The following data is extracted from Arkansas Slave Narratives.
Interviewer: Samuel S. Taylor Person interviewed: Judia Fortenberry 712 Arch Street, Little Rock, Arkansas Age: 75 Occupation: Field hand [May 21 1938]
[HW: Slaves Allowed to Visit]
"I was born three miles west of Hamburg in Ashley County, Arkansas, in the year 1859, in the month of October. I don't know just what day of the month it was.
"My mother was named Indiana Simms and my father was named Burrell Simms. My father's mother was named Ony Simms, and my mother's mother was named Maria Young. I don't know what the names of their parents was.
"My mother's master was named Robert Tucker. My father's master was named Hartwell Simms. Their plantations were pretty close together, but I don't know how my father and my mother got together. I guess they just happened to meet up with each other. The slaves from the two plantations were allowed to visit one another. After their marriage, the two continued to belong to different masters. Every Sunday, they would visit one another. My father used to come to visit his wife every Sunday and through the week at night.
"My mother had ten children.
"I was born in a log house with one room. It was built with a stick and dirt chimney. It had plank floors. They didn't have nothin' much in the way of furniture-homemade beds, stools, tables. We had common pans and tin plates and tin cans to use for dishes. The cabin had one window and one door.
"I have heard my mother and father tell many a story of the pateroles. But I can't remember them. My father said they used to go into the slave cabins and take folks out and whip them. They'd go at night and get 'em out and whip 'em.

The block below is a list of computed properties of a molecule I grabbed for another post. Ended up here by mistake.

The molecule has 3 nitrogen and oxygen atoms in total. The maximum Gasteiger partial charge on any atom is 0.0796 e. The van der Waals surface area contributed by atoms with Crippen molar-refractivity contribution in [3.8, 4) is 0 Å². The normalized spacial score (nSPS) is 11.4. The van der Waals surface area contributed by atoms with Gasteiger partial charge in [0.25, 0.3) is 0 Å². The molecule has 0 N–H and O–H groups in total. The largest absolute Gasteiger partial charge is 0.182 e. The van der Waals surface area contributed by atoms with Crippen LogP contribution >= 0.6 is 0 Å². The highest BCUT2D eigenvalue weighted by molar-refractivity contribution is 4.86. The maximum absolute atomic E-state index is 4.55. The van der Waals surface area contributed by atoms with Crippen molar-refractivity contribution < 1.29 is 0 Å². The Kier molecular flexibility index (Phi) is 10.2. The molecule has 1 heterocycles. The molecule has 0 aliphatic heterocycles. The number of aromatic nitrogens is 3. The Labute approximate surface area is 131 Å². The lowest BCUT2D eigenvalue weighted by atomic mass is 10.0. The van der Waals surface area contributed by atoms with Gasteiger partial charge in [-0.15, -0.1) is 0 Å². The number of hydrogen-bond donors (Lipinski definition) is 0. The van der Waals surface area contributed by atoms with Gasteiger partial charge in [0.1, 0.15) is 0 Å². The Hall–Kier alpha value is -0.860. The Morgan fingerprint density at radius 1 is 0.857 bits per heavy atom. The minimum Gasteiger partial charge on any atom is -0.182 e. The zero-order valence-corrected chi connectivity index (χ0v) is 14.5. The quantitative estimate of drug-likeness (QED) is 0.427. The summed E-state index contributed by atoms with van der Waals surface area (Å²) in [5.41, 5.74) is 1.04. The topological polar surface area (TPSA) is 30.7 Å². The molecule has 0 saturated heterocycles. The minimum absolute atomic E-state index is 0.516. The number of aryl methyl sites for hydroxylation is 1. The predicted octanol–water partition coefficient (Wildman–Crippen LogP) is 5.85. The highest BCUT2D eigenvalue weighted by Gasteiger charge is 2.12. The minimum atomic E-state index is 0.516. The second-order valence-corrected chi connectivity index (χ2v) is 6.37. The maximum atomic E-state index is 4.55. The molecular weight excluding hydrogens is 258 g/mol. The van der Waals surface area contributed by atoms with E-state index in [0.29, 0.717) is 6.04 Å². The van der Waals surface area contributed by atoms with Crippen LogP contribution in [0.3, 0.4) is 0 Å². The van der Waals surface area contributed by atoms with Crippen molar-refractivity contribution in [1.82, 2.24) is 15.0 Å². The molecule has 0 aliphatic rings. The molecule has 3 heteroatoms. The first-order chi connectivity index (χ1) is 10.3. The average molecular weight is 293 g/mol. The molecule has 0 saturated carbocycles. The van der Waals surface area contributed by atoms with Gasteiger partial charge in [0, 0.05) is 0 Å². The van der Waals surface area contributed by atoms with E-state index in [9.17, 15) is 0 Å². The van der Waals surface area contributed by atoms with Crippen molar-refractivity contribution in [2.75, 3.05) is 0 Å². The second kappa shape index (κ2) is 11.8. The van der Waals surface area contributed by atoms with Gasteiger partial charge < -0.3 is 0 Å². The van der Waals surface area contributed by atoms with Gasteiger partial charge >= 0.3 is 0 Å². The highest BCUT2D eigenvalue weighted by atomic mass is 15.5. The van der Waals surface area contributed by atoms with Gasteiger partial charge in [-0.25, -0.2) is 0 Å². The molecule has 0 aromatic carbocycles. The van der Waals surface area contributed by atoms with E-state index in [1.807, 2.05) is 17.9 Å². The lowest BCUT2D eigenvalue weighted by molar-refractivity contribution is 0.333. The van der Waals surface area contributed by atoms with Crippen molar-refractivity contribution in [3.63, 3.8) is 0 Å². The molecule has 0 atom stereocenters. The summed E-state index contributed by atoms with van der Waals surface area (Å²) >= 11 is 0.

How Freedom Came
"I was so little that I don't know much about how freedom came. I just know he took us all and went somewheres and made him a crop. Went to another man. Didn't stay on the place where he was a slave. He never got anything when he was freed. I never heard of any of the slaves getting anything.
"I went to free school after the War. I just went along during the vacation when they weren't doing any farming. That is all the education I got. I can't tell how many seasons I went-four or five, I reckon. I never did go any whole season. I never had much chance to go to school. People didn't send their children to school much in those days. I went to school in Monticello, but most of my schooling was in country schools.
"When I first went to work, I picked cotton. That is at a place out near Hamburg. I picked cotton about ten or fifteen years. Then I went to town-Monticello. I washed and ironed. About forty-five years ago, I came to Little Rock, and have been here every since. Washing and ironing has been my support. I have sometimes cooked.
"I don't know what I think about the young people. Seems to me they coming to nothing. Lot of them do wrong just because they got a chance to do it. I'm a christian. I belong to the A.M.E.'s. You know how they do.
I belong to the band That good old Christian band Thank God I belong to the band.
Steal away home to Jesus I ain't got long to stay here.
There'll I'll meet my mother, My good old christian mother, Mother, how do you do; Thank God I belong to the band. I can't remember the music. But that's on old song we used to sing 'way back yonder. I can't remember any more of the verses. You got enough anyhow."
Source: Arkansas Slave Narratives